Plaque is a thin, sticky film that is full of the oral bacteria that can cause tooth decay and gum disease. When plaque is present in the mouth, the bacteria can attack the enamel creating holes in the teeth, which we know as cavities.
If plaque continues to collect in the mouth, tartar will form. This is a calcified whitish material that tends to accumulate along the gum line. Although tartar can form in a matter of days, it can continue to build in the absence of adequate oral care by a dentist and dental hygienists, in addition to the patient’s oral care routine at home. Eventually, tartar can lead to gum disease by giving the bacteria easy access to the gums.
Long-term plaque buildup has significant consequences for your dental health. Untreated gum disease can progress to the point at which it threatens the attachment of the tooth and stability of the bone, possibly resulting in tooth loss.
The ramifications can affect other systems in your body, as well. Inflammation associated with gum disease, caused by the bacteria found in plaque and tartar, has been linked with other conditions like heart disease and diabetes.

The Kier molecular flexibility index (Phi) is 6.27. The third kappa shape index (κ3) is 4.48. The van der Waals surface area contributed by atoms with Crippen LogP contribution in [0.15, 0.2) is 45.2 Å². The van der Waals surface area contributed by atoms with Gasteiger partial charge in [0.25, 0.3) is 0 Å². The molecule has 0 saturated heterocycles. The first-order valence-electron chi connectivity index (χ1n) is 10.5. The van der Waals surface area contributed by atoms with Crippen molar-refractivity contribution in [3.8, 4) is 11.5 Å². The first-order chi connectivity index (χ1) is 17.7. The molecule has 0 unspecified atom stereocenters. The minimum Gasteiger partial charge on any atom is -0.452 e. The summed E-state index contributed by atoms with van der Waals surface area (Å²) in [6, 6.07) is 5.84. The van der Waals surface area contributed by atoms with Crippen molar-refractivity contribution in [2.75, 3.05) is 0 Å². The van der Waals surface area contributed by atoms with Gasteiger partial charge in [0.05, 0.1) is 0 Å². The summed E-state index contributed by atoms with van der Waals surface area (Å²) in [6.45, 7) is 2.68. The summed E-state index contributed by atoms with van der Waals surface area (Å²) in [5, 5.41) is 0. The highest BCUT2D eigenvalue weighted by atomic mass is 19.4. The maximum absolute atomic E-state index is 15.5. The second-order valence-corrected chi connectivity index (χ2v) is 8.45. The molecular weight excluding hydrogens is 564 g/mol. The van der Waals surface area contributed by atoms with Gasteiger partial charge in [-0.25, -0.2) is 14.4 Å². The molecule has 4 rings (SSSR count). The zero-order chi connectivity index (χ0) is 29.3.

Patients may believe that brushing and flossing is sufficient to control plaque and avoid visits to the dentist, but your home oral hygiene habits are far from sufficient to protect you against the potentially harmful effects of this substance.
Regular semi-annual appointments with your dentist are also essential in the battle against plaque. These routine visits include prophylaxis, which is the technical term for the professional cleanings performed by a dental hygienist.
Even the most conscientious brushers and flossers may not be able to eliminate all traces of plaque from their mouths, and the dental hygienist is capable of using specialized instruments to remove any plaque and tartar that remain.
Controlling the levels of plaque in your mouth can have enduring benefits for your oral health and your overall well-being. Reducing long-term plaque build-up is a compelling reason to see your dentist every six months and can provide an extra dose of motivation for those who might be tempted to postpone dental appointments.